the baker's, hey?'
Onisim looked away rather gloomily, and responded, 'What do you want
to know for?'
'Oh, nothing,' said Pyetushkov, taking off his boots with his own
'Well, she's a fine girl!' Onisim observed condescendingly.
'Yes, ... she's not bad-looking,' said Ivan Afanasiitch, also
looking away. 'And what's her name, do you know?'
'And do you know her?'
Onisim did not answer for a minute or two.
'We know her.'
Pyetushkov was on the point of opening his mouth again, but he
turned over on the other side and fell asleep.
Onisim went out into the passage, took a pinch of snuff, and gave
his head a violent shake.
The next day, early in the morning, Pyetushkov called for his
clothes. Onisim brought him his everyday coat—an old grass-coloured
coat, with huge striped epaulettes. Pyetushkov gazed a long while at
Onisim without speaking, then told him to bring him his new coat.
Onisim, with some surprise, obeyed. Pyetushkov dressed, and carefully
drew on his chamois-leather gloves.
'You needn't go to the baker's to-day,' said he with some
hesitation; 'I'm going myself, ... it's on my way.'
'Yes, sir,' responded Onisim, as abruptly as if some one had just
given him a shove from behind.
Pyetushkov set off, reached the baker's shop, tapped at the window.
The fat woman opened the pane.
'Give me a roll, please,' Ivan Afanasiitch articulated slowly.
The fat woman stuck out an arm, bare to the shoulder—a huge arm,
more like a leg than an arm—and thrust the hot bread just under his
Ivan Afanasiitch stood some time under the window, walked once or
twice up and down the street, glanced into the courtyard, and at last,
ashamed of his childishness, returned home with the roll in his hand.
He felt ill at ease the whole day, and even in the evening, contrary to
his habit, did not drop into conversation with Onisim.
The next morning it was Onisim who went for the roll.
Some weeks went by. Ivan Afanasiitch had completely forgotten
Vassilissa, and chatted in a friendly way with his servant as before.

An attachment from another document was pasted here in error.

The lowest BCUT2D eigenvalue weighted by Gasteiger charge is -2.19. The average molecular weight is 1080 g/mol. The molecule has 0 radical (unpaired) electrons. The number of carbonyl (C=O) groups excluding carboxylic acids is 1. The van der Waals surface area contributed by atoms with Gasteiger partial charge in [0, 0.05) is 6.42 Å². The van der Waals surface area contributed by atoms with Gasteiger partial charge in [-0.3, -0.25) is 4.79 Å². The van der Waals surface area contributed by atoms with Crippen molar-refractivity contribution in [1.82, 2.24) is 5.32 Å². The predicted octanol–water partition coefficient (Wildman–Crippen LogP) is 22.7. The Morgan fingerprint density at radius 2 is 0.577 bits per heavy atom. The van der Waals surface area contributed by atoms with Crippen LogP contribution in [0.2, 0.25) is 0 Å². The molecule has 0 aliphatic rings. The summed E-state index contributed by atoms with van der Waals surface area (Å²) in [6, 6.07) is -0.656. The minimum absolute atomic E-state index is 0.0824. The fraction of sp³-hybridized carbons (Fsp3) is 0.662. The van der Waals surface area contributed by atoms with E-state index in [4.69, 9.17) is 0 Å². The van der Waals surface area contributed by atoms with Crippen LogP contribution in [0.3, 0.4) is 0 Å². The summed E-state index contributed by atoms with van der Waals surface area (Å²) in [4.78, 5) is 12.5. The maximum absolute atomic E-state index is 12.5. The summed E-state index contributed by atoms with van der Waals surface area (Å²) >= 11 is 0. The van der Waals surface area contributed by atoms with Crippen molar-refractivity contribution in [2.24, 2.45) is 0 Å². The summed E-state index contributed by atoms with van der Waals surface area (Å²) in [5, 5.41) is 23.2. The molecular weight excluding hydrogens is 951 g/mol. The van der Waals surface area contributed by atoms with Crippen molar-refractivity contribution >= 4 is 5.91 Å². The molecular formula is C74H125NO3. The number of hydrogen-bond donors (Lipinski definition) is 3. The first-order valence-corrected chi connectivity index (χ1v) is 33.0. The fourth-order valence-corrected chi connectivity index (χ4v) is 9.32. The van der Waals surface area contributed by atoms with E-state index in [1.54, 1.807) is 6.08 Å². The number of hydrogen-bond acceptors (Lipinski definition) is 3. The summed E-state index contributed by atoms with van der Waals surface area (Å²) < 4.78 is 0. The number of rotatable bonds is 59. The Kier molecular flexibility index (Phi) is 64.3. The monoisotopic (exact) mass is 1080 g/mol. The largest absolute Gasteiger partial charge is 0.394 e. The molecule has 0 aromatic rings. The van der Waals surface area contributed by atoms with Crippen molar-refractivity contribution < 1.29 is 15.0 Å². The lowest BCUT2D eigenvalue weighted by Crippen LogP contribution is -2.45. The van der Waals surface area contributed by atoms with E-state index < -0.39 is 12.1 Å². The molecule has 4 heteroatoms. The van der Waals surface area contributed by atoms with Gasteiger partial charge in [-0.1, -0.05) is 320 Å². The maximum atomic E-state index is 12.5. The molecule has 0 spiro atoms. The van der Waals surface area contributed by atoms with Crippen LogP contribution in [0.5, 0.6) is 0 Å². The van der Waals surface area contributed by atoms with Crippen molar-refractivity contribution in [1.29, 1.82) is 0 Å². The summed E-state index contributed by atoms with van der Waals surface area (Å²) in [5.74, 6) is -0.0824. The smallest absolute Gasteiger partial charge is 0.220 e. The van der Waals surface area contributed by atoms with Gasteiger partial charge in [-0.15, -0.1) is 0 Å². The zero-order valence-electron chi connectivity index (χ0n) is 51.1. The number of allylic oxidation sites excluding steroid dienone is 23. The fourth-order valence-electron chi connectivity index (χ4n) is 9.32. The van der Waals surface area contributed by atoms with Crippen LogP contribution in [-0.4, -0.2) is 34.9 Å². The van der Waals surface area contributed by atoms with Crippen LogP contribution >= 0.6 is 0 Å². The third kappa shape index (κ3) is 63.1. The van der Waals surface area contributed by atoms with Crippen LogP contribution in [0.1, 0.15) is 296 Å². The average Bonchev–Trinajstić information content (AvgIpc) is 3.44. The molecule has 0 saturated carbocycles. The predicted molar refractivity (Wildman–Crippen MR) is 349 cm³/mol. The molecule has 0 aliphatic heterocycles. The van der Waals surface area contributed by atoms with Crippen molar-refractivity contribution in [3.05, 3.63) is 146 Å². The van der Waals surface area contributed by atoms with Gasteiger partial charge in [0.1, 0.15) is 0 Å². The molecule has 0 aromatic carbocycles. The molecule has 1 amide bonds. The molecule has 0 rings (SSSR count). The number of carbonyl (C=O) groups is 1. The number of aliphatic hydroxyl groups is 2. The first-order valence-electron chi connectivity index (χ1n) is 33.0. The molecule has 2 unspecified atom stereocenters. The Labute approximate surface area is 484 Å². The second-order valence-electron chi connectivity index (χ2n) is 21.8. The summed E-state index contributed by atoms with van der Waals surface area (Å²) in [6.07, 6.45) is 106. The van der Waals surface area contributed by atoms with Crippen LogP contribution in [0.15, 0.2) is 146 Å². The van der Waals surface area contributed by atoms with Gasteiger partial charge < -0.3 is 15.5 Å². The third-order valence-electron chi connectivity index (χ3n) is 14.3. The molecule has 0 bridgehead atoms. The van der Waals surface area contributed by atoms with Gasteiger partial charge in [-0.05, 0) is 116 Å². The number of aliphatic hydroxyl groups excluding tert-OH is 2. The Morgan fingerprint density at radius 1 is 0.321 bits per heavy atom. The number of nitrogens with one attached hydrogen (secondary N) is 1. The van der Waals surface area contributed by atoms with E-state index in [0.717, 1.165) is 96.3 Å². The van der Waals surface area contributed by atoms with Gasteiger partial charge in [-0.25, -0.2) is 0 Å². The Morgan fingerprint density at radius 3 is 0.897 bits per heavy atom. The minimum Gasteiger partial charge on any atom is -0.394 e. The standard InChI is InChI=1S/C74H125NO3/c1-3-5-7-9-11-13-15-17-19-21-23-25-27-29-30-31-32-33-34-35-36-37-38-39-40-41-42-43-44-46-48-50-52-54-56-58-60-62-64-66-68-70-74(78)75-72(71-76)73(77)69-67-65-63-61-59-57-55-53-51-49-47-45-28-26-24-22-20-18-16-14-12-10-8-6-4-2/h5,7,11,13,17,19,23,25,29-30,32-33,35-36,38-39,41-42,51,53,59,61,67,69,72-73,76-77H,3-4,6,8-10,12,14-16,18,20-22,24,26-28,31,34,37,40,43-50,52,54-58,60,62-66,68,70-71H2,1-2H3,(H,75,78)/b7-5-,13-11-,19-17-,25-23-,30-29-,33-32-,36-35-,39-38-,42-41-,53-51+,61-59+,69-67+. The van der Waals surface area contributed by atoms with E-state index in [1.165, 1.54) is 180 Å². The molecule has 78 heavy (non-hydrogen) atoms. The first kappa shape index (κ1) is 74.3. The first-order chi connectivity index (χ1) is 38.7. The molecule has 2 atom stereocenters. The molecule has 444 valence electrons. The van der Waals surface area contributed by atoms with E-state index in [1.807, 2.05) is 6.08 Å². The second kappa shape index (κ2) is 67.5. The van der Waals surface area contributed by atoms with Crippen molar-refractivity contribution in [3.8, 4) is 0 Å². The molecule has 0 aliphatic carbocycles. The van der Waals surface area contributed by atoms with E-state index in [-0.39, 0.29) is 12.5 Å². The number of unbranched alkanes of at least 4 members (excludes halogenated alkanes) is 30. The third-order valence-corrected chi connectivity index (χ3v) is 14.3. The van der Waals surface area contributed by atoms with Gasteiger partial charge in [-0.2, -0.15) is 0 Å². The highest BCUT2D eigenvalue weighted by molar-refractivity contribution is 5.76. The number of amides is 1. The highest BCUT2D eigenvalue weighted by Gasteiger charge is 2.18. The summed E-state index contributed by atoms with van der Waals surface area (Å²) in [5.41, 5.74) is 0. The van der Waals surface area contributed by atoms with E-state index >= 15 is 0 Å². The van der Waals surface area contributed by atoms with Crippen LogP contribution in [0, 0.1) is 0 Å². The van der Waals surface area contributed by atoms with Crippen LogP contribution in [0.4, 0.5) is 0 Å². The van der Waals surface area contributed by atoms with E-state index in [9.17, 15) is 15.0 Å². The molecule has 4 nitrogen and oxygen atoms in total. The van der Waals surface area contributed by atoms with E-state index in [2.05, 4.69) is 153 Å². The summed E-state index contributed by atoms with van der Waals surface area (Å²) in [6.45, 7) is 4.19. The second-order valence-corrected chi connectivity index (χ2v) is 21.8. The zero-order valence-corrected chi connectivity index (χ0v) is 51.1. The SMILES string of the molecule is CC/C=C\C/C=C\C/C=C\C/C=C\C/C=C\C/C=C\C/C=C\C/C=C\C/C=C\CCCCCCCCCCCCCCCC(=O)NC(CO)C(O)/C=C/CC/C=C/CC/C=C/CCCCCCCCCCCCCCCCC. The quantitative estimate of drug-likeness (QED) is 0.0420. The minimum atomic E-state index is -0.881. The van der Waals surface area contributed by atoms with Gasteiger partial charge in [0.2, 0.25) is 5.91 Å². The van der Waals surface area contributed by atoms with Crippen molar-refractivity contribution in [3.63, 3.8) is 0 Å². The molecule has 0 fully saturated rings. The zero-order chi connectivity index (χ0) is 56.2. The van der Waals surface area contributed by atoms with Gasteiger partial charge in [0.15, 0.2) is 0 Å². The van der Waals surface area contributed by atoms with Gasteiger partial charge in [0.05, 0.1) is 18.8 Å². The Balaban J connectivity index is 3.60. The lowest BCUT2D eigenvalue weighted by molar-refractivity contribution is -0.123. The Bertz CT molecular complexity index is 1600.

One fine morning there came to see him a certain Bublitsyn, an
easy-mannered and very agreeable young man. It is true he sometimes
hardly knew himself what he was talking about, and was always, as they
say, a little wild; but all the same he had the reputation of being an
exceedingly agreeable person to talk to. He smoked a great deal with
feverish eagerness, with lifted eyebrows and contracted chest—smoked
with an expression of intense anxiety, or, one might rather say, with
an expression as though, let him have this one more puff at his pipe,
and in a minute he would tell you some quite unexpected piece of news;
at times he would even give a grunt and a wave of the hand, while
himself sucking at his pipe, as though he had suddenly recollected
something extraordinarily amusing or important, then he would open his
mouth, let off a few rings of smoke, and utter the most commonplace
remarks, or even keep silence altogether. After gossiping a little with
Ivan Afanasiitch about the neighbours, about horses, the daughters of
the gentry around, and other such edifying topics, Mr. Bublitsyn
suddenly winked, pulled up his shock of hair, and, with a sly smile,
approached the remarkably dim looking-glass which was the solitary
ornament of Ivan Afanasiitch's room.
'There's no denying the fact,' he pronounced, stroking his light
brown whiskers, 'we've got girls here that beat any of your Venus of
Medicis hollow.... Have you seen Vassilissa, the baker girl, for
instance?' ... Mr. Bublitsyn sucked at his pipe.
'But why do I ask you?' pursued Bublitsyn, disappearing in a cloud
of smoke,—'you're not the man to notice, don't you know, Ivan
Afanasiitch! Goodness knows what you do to occupy yourself, Ivan
'The same as you do,' Pyetushkov replied with some vexation, in a
'Oh no, Ivan Afanasiitch, not a bit of it.... How can you say so?'
'Well, why not?'
'Why so, why so?'
Bublitsyn stuck his pipe in the corner of his mouth, and began
scrutinising his not very handsome boots. Pyetushkov felt embarrassed.
'Ah, Ivan Afanasiitch, Ivan Afanasiitch!' pursued Bublitsyn, as
though sparing his feelings. 'But as to Vassilissa, the baker girl, I
can assure you: a very, ve-ry fine girl, ... ve-ry.'
Mr. Bublitsyn dilated his nostrils, and slowly plunged his hands
into his pockets.
Strange to relate, Ivan Afanasiitch felt something of the nature of
jealousy. He began moving restlessly in his chair, burst into explosive
laughter at nothing at all, suddenly blushed, yawned, and, as he
yawned, his lower jaw twitched a little. Bublitsyn smoked three more
pipes, and withdrew. Ivan Afanasiitch went to the window, sighed, and
called for something to drink.
Onisim set a glass of kvas on the table, glanced severely at his
master, leaned back against the door, and hung his head dejectedly.
'What are you so thoughtful about?' his master asked him genially,
but with some inward trepidation.
'What am I thinking about?' retorted Onisim; 'what am I thinking
about? ... it's always about you.'
'Of course it's about you.'
'Why, what is it you are thinking?'